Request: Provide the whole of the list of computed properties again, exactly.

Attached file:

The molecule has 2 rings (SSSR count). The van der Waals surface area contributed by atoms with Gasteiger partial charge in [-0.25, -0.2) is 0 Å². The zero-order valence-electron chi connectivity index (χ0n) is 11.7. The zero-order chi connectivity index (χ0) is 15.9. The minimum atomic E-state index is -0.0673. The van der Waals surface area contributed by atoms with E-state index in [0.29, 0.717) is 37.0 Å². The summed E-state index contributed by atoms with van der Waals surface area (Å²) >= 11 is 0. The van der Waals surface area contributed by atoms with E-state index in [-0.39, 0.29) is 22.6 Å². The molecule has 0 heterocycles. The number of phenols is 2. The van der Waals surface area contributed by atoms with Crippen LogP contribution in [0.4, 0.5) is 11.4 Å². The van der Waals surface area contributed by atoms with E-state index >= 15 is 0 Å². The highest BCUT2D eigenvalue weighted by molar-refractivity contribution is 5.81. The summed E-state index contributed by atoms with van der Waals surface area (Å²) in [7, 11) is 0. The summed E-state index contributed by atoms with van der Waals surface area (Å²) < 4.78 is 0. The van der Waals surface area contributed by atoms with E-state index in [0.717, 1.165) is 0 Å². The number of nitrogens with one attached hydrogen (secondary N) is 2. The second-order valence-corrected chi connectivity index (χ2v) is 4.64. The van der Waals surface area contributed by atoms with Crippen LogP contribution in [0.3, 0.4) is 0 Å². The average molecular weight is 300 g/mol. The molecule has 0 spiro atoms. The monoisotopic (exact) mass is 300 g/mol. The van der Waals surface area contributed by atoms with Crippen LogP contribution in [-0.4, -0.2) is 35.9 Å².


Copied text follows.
The molecule has 2 rings (SSSR count). The van der Waals surface area contributed by atoms with Gasteiger partial charge in [-0.25, -0.2) is 0 Å². The zero-order valence-electron chi connectivity index (χ0n) is 11.7. The zero-order chi connectivity index (χ0) is 15.9. The minimum atomic E-state index is -0.0673. The van der Waals surface area contributed by atoms with E-state index in [0.29, 0.717) is 37.0 Å². The summed E-state index contributed by atoms with van der Waals surface area (Å²) >= 11 is 0. The van der Waals surface area contributed by atoms with E-state index in [-0.39, 0.29) is 22.6 Å². The molecule has 0 heterocycles. The number of phenols is 2. The van der Waals surface area contributed by atoms with Crippen LogP contribution in [0.4, 0.5) is 11.4 Å². The van der Waals surface area contributed by atoms with E-state index >= 15 is 0 Å². The highest BCUT2D eigenvalue weighted by molar-refractivity contribution is 5.81. The summed E-state index contributed by atoms with van der Waals surface area (Å²) in [7, 11) is 0. The summed E-state index contributed by atoms with van der Waals surface area (Å²) < 4.78 is 0. The van der Waals surface area contributed by atoms with E-state index in [0.717, 1.165) is 0 Å². The number of nitrogens with one attached hydrogen (secondary N) is 2. The second-order valence-corrected chi connectivity index (χ2v) is 4.64. The van der Waals surface area contributed by atoms with Crippen LogP contribution in [0.3, 0.4) is 0 Å². The average molecular weight is 300 g/mol. The molecule has 0 spiro atoms. The monoisotopic (exact) mass is 300 g/mol. The van der Waals surface area contributed by atoms with Crippen LogP contribution in [-0.4, -0.2) is 35.9 Å².